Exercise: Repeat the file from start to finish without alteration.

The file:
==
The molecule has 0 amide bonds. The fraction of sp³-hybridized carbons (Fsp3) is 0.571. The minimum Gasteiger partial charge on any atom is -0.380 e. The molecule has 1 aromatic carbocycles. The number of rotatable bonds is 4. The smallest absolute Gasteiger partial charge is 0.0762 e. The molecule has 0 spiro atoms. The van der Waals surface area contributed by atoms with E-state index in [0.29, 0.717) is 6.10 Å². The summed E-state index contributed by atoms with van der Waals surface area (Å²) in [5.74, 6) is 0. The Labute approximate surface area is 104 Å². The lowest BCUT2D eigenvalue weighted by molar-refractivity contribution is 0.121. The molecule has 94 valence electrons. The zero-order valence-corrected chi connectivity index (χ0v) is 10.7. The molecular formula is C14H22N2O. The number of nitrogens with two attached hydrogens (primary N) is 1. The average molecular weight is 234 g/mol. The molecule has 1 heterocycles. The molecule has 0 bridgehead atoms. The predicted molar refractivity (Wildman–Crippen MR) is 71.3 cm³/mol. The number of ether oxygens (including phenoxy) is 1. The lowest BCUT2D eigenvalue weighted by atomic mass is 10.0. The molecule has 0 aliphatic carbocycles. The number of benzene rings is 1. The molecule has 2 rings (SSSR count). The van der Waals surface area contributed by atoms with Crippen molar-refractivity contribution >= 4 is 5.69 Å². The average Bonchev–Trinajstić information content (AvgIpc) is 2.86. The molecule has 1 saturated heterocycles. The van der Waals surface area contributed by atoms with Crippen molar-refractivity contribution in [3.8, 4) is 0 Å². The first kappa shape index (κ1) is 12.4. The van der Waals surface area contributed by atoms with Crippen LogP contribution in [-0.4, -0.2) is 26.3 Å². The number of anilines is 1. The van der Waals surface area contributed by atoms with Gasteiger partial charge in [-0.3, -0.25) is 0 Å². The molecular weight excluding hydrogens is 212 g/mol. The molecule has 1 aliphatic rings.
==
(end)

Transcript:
The molecule has 0 amide bonds. The fraction of sp³-hybridized carbons (Fsp3) is 0.571. The minimum Gasteiger partial charge on any atom is -0.380 e. The molecule has 1 aromatic carbocycles. The number of rotatable bonds is 4. The smallest absolute Gasteiger partial charge is 0.0762 e. The molecule has 0 spiro atoms. The van der Waals surface area contributed by atoms with E-state index in [0.29, 0.717) is 6.10 Å². The summed E-state index contributed by atoms with van der Waals surface area (Å²) in [5.74, 6) is 0. The Labute approximate surface area is 104 Å². The lowest BCUT2D eigenvalue weighted by molar-refractivity contribution is 0.121. The molecule has 94 valence electrons. The zero-order valence-corrected chi connectivity index (χ0v) is 10.7. The molecular formula is C14H22N2O. The number of nitrogens with two attached hydrogens (primary N) is 1. The average molecular weight is 234 g/mol. The molecule has 1 heterocycles. The molecule has 0 bridgehead atoms. The predicted molar refractivity (Wildman–Crippen MR) is 71.3 cm³/mol. The number of ether oxygens (including phenoxy) is 1. The lowest BCUT2D eigenvalue weighted by atomic mass is 10.0. The molecule has 0 aliphatic carbocycles. The number of benzene rings is 1. The molecule has 2 rings (SSSR count). The van der Waals surface area contributed by atoms with Crippen molar-refractivity contribution >= 4 is 5.69 Å². The average Bonchev–Trinajstić information content (AvgIpc) is 2.86. The molecule has 1 saturated heterocycles. The van der Waals surface area contributed by atoms with Crippen molar-refractivity contribution in [3.8, 4) is 0 Å². The first kappa shape index (κ1) is 12.4. The van der Waals surface area contributed by atoms with Crippen LogP contribution in [-0.4, -0.2) is 26.3 Å². The number of anilines is 1. The van der Waals surface area contributed by atoms with Gasteiger partial charge in [-0.3, -0.25) is 0 Å². The molecular weight excluding hydrogens is 212 g/mol. The molecule has 1 aliphatic rings.